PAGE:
Thursday, March 5, 2015

At the Pond: Short getaways between showers

An American kestrel  perches at the Wildhorse Bufferland. Numerous species may be seen at this 38-acre area of open space bordering the Wildhorse Golf Course. Jean Jackman/Courtesy photo

From page A14 | January 22, 2012 |

Let’s hope that right now you are singing, “It’s raining, it’s pouring, the old man is snoring…” Our average annual rainfall is about 20 inches. To date, we’ve had less than 3 inches. Normally, we would have close to 9 inches so be thankful for any drops coming our way.

And, though we like the rain, it’s too easy to cocoon and not get out and enjoy the outdoors when it is cold, rainy or overcast. And think about it, have you ever gone for an outing and said, “Darn, I shouldn’t have gone out for a walk, hike or bike?” I don’t think so. Even a foul-weather outing can feel great. And we won’t shrink.

Here are two exercise getaways for you to enjoy when there is a lull in the showers or if you want a brief walk in the rain.

First is a Davis place that remains a well-kept secret, such a secret that you cannot find it listed on the City of Davis website. Why? It’s the Wildhorse agriculture buffer, a place for an easy, scenic walk, complete with burrowing owls — currently visible daily if you know what to look for. It’s 38 acres of native vegetation restoration buffering the Wildhorse Golf Course from the ag land on the other side.

It’s a city/UC Davis collaborative research area, managed and supported with our tax money from Measure O. In 2000, 70.4 percent of us voted to tax ourselves for 30 years for open space acquisition and management. We all pay $2 a month for 30 years to preserve and restore open space areas. The Wildhorse buffer is an example of tax money well spent.

I like to access this delightful area at the northeast corner of the Wildhorse development on Rockwell Drive and begin walking along the bufferland trail. (Bike into main entrance, stay on Moore Boulevard until it dead-ends, turn right and go over two blocks.)

Within about 500 feet along the trail, you will see human-aided burrows with plastic pipes for entrances. Last week I spotted the owls in the early morning and late afternoon. Usually, they were not in the human-aided burrows but had their rounded heads stuck out of plain holes. They look like a clump of dirt until you look closely. Bring your binoculars. These 5-ounce, 9-inch short-tailed owls blend right in.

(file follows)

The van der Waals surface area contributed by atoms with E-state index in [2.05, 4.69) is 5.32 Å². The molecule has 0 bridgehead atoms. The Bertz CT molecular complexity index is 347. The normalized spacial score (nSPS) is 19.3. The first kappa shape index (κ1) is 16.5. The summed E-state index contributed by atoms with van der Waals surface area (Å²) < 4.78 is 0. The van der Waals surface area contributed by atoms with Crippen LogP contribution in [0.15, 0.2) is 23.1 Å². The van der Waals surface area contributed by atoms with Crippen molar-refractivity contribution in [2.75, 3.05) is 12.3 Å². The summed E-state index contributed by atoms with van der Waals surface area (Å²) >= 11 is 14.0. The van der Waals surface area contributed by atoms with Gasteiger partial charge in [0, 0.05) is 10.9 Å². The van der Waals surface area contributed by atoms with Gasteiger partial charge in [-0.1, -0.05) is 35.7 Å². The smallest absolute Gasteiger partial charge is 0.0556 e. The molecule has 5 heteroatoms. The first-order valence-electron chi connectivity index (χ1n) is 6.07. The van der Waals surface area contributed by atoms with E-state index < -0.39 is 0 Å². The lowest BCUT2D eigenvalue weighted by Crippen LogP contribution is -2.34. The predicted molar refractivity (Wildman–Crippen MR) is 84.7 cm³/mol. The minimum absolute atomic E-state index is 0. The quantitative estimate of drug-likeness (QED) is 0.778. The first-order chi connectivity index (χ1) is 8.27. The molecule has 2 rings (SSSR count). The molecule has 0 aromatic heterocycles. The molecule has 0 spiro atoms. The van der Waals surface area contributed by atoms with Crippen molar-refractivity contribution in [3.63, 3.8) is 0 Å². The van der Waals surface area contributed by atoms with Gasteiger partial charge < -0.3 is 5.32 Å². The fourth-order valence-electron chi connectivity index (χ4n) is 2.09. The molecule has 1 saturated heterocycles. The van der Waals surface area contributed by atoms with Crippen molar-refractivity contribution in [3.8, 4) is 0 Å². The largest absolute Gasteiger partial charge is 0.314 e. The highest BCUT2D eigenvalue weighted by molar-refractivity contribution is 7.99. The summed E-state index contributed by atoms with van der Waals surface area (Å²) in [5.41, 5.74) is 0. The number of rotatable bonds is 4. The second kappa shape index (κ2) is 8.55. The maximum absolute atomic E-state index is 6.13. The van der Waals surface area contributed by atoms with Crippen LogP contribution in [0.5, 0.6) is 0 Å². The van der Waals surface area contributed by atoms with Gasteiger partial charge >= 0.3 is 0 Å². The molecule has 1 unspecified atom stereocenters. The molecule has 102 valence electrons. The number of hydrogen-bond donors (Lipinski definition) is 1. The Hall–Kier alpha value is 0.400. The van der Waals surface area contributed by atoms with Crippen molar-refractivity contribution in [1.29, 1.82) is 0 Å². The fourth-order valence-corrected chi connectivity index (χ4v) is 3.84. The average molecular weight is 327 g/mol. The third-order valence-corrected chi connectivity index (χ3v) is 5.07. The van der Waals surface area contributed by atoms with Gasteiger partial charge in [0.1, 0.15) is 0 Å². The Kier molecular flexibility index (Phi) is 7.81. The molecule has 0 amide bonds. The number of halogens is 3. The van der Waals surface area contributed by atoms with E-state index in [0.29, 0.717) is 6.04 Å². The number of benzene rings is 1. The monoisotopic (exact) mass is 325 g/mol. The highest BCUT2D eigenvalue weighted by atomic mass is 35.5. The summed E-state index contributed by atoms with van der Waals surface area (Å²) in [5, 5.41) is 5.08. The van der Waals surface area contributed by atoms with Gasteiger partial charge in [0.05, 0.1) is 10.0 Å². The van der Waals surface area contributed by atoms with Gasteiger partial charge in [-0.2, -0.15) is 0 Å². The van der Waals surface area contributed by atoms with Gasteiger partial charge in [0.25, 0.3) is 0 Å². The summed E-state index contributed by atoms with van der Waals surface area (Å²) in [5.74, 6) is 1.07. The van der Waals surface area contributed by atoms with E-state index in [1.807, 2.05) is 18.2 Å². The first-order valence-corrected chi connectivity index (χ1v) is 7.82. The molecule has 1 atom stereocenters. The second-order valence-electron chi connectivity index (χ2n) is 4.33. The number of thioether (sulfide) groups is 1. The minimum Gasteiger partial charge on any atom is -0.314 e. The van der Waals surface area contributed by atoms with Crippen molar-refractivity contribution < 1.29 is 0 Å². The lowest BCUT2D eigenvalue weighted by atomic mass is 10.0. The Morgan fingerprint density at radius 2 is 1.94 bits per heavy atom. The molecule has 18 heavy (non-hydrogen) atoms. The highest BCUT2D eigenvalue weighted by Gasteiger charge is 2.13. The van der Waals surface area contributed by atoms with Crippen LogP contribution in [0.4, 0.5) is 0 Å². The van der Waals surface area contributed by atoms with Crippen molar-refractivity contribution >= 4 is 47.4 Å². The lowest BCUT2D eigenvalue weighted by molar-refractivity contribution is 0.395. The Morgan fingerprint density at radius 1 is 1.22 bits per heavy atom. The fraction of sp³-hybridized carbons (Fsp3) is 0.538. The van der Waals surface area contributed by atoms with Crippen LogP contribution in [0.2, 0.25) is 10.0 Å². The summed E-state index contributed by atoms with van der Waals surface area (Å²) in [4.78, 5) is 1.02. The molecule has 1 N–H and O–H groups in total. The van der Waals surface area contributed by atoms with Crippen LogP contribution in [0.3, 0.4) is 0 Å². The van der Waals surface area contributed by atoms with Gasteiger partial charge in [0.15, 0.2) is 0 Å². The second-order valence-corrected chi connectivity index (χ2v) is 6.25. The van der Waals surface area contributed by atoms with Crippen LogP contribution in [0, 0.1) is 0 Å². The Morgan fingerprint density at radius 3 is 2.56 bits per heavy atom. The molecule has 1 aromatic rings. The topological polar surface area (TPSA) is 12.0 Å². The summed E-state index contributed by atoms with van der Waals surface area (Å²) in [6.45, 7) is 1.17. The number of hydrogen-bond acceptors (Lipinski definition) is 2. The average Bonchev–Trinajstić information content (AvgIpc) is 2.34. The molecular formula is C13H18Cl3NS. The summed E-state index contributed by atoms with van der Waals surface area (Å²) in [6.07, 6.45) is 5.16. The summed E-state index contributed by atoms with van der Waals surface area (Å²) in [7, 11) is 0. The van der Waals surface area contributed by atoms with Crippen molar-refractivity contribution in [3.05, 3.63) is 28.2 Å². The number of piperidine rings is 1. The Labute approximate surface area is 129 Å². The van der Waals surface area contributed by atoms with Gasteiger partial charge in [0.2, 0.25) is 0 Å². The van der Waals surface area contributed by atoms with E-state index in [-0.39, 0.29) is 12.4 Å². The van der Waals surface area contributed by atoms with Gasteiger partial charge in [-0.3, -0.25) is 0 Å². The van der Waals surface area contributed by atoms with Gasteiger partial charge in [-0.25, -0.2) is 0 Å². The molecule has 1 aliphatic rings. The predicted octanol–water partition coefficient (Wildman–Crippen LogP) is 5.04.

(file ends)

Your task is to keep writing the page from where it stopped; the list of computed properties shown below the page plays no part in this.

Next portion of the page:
It’s fantastic to see this site continue to be viable owl habitat because I have witnessed the destruction of several owl colonies in Davis, on county land and on UCD land. It has usually been development at a site that has marked their demise.

Now, for a bit more ambitious getaway:

Head out Covell Boulevard, which becomes Highway 128 and goes right through Winters on your way to Cold Canyon, or more properly, the Stebbins Cold Canyon Reserve. For those of us who are as old as dirt, it was once called the “keep out place,” because there was a big “keep out” sign at the fire road gate. We would hike there anyway and no one every told us to get out.

Drive Highway 128 until you cross over Putah Creek. Continue up the hill until you see the parking lot on the right. Park there. If you get to the Monticello Dam viewing area, you have gone too far. Walk up the road until you get to the first fire gate. You can walk 1.5 miles along that trail until you get to an old stone foundation where a man once raised goats.

My favorite hike starts across the bridge at the other fire road. It’s a 1,000-foot climb so you might enjoy hiking poles. I swear by them. I like to have lunch at the top and come down the same way I went up unless I have a lot of time to spare, and then I continue up the ridge after lunch and complete a 6-mile circle hike. Make sure you know how to identify poison oak, or take a shower when you get home and put your clothes in the wash.

The lunchtime views of Lake Berryessa are spectacular. And without all of the boat traffic, it is more serene. Last Sunday, there were 50 cars parked in the vicinity. However, there are so many spread-out trails, it did not feel like a traffic jam.

It is great to see so many people using this natural reserve, which doubles as a place for public use and for academic research. The trails have undergone glorious improvements in the past five years. There are different seasonal things happening all year-round.


Since October, I’ve been promoting an outdoor adventure group like a great one I experience in Michigan. At our Jan. 11 organizational meeting, 45 people attended and at least 20 others have indicated an interest. A health issue kept me from attending the first meeting but I am thrilled by the interest and hope by the time this article appears we will have an official name.

I’m guessing the winning name will be the DOERS — Devoted Outdoor ExplorERS or Davis Outdoor Explorers. If you are still interested, send an email to [email protected]. And let the outdoor adventures begin!

— Jean Jackman is a Davis resident. Her columns appear monthly. Got a question, comment, story? Contact her at [email protected]



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